I was discussing the idea of privacy with my ethics professor, and he mentioned the concept of "inviolate personality". When it came up he was pretty sure the word inviolate either comes from or is used in, an old testament context.

Does anyone know what passage(s) this term may appear in, in tanach? An answer should ideally have the book/chapter/verse where this appears in the tanach, as well as a short explanation of context and why the passage would be translated using the word "inviolate". Alternatively if you are quite certain there are no places where this word could be used in translation, please shortly discuss what you are basing your answer off of (e.g. conjecture, or having won the international bible contest etc...)

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    Clearly, the English word doesn't come from the Bible. It's not like King James' monks (or whoever) coined the word specifically for their translation. The concept of a law that's not subject to exceptions is, as Shalom shows, in the Bible, and perhaps depends on monotheism. (If there are many changeable gods, you never know whether they'll change their minds or conflict.) I don't know about "inviolate personality" in particular, which I take to mean something like sovereignty over your own body; I can't think of anywhere that's explicitly in the Torah, offhand.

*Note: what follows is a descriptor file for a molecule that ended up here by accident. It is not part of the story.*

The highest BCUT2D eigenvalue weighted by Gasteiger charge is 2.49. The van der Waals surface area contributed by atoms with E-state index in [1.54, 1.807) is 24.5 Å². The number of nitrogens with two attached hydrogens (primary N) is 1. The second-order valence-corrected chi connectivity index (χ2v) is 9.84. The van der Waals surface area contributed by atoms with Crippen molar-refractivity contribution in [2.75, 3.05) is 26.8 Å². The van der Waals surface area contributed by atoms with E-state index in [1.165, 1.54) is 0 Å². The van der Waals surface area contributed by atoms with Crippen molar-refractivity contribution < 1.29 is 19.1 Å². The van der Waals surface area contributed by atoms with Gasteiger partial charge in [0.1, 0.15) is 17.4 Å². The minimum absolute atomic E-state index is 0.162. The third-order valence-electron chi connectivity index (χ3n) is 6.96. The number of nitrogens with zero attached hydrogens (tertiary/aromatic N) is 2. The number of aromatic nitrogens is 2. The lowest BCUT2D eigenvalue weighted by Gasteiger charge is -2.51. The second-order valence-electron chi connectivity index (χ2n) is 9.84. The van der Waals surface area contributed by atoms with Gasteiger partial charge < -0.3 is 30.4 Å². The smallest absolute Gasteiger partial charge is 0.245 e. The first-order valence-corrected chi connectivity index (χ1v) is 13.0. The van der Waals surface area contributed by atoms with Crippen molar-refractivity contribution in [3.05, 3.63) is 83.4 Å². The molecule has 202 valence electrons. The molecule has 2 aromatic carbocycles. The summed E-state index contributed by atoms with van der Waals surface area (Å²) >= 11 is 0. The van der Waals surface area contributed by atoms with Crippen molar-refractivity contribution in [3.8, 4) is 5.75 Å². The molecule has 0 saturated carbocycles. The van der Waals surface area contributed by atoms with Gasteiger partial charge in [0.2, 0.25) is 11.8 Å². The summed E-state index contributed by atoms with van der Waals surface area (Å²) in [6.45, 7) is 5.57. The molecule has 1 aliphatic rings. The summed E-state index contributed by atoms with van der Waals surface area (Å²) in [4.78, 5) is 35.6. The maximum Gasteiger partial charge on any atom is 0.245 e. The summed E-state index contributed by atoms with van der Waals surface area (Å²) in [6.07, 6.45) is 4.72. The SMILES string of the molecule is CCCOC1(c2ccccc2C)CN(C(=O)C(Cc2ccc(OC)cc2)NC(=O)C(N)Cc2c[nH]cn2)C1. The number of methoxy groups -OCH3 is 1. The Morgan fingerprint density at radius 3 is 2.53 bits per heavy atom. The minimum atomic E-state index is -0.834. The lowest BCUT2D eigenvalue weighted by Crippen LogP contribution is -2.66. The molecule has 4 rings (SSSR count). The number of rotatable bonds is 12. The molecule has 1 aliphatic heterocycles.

– Isaac Moses
    Feb 22, 2011 at 19:07
  • @Isaac Moses: I guess what I am struggling with is that "inviolate" has a very specific meaning in terms of philosophy of privacy, but if it does come up in the bible it wouldn't be with the same meaning attached to it.
    – Jordan
    Feb 23, 2011 at 17:34

1 Answer 1


Um ... in the book of Esther, the Persians keep passing laws that are lo yaavor, which JPS translates "shall not be altered." In the end of the book, the narrator states that the holiday of Purim "lo yaavru", "shall not be altered", either. Similarly, Psalm 148 (verse 6) describes G-d's commands to nature as lo yaavor, which JPS translates "shall not be transgressed."

Meanwhile, several times the Torah speaks of chukat olam, an "eternal statute." (E.g. Exodus 12:14, which JPS translates an ordinance for ever).

Would you call that "inviolate"?

  • @Shalom: Thank you for your informative answer, please see my comment on my question. Also I am going to rethink the question a little bit, if I can more clearly define "inviolate" and perhaps reformulate the question, then I think it will be easier to answer. In the meantime +1
    – Jordan
    Feb 23, 2011 at 17:38
  • Thought about it a bit more (and spoke to the professor I had the conversation with), this is what I needed, thanks!
    – Jordan
    Feb 25, 2011 at 21:56

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